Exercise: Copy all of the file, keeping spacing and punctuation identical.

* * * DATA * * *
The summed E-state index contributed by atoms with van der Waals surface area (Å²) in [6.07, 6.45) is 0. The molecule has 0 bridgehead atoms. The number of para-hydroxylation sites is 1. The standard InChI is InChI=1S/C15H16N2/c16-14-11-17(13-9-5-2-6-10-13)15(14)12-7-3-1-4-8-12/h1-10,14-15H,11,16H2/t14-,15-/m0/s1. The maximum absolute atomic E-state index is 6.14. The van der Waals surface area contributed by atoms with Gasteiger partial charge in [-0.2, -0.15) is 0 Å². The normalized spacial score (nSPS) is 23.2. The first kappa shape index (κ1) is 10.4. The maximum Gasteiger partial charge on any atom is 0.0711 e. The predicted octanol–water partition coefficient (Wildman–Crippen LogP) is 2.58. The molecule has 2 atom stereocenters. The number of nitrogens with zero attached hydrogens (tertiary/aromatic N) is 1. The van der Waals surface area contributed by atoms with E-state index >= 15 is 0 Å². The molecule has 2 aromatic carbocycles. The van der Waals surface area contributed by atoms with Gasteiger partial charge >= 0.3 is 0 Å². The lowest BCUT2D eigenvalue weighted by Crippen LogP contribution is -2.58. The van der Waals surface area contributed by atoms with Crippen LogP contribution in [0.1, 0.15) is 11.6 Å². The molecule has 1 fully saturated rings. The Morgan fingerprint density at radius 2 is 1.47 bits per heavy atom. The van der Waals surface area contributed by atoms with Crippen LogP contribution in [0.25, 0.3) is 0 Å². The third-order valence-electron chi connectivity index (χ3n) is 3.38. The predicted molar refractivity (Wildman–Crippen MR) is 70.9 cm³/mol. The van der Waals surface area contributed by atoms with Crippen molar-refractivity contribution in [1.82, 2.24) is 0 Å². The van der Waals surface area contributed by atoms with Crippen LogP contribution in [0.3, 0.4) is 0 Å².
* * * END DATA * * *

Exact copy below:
The summed E-state index contributed by atoms with van der Waals surface area (Å²) in [6.07, 6.45) is 0. The molecule has 0 bridgehead atoms. The number of para-hydroxylation sites is 1. The standard InChI is InChI=1S/C15H16N2/c16-14-11-17(13-9-5-2-6-10-13)15(14)12-7-3-1-4-8-12/h1-10,14-15H,11,16H2/t14-,15-/m0/s1. The maximum absolute atomic E-state index is 6.14. The van der Waals surface area contributed by atoms with Gasteiger partial charge in [-0.2, -0.15) is 0 Å². The normalized spacial score (nSPS) is 23.2. The first kappa shape index (κ1) is 10.4. The maximum Gasteiger partial charge on any atom is 0.0711 e. The predicted octanol–water partition coefficient (Wildman–Crippen LogP) is 2.58. The molecule has 2 atom stereocenters. The number of nitrogens with zero attached hydrogens (tertiary/aromatic N) is 1. The van der Waals surface area contributed by atoms with E-state index >= 15 is 0 Å². The molecule has 2 aromatic carbocycles. The van der Waals surface area contributed by atoms with Gasteiger partial charge >= 0.3 is 0 Å². The lowest BCUT2D eigenvalue weighted by Crippen LogP contribution is -2.58. The van der Waals surface area contributed by atoms with Crippen LogP contribution in [0.1, 0.15) is 11.6 Å². The molecule has 1 fully saturated rings. The Morgan fingerprint density at radius 2 is 1.47 bits per heavy atom. The van der Waals surface area contributed by atoms with Crippen LogP contribution in [0.25, 0.3) is 0 Å². The third-order valence-electron chi connectivity index (χ3n) is 3.38. The predicted molar refractivity (Wildman–Crippen MR) is 70.9 cm³/mol. The van der Waals surface area contributed by atoms with Crippen molar-refractivity contribution in [1.82, 2.24) is 0 Å². The van der Waals surface area contributed by atoms with Crippen LogP contribution in [0.3, 0.4) is 0 Å².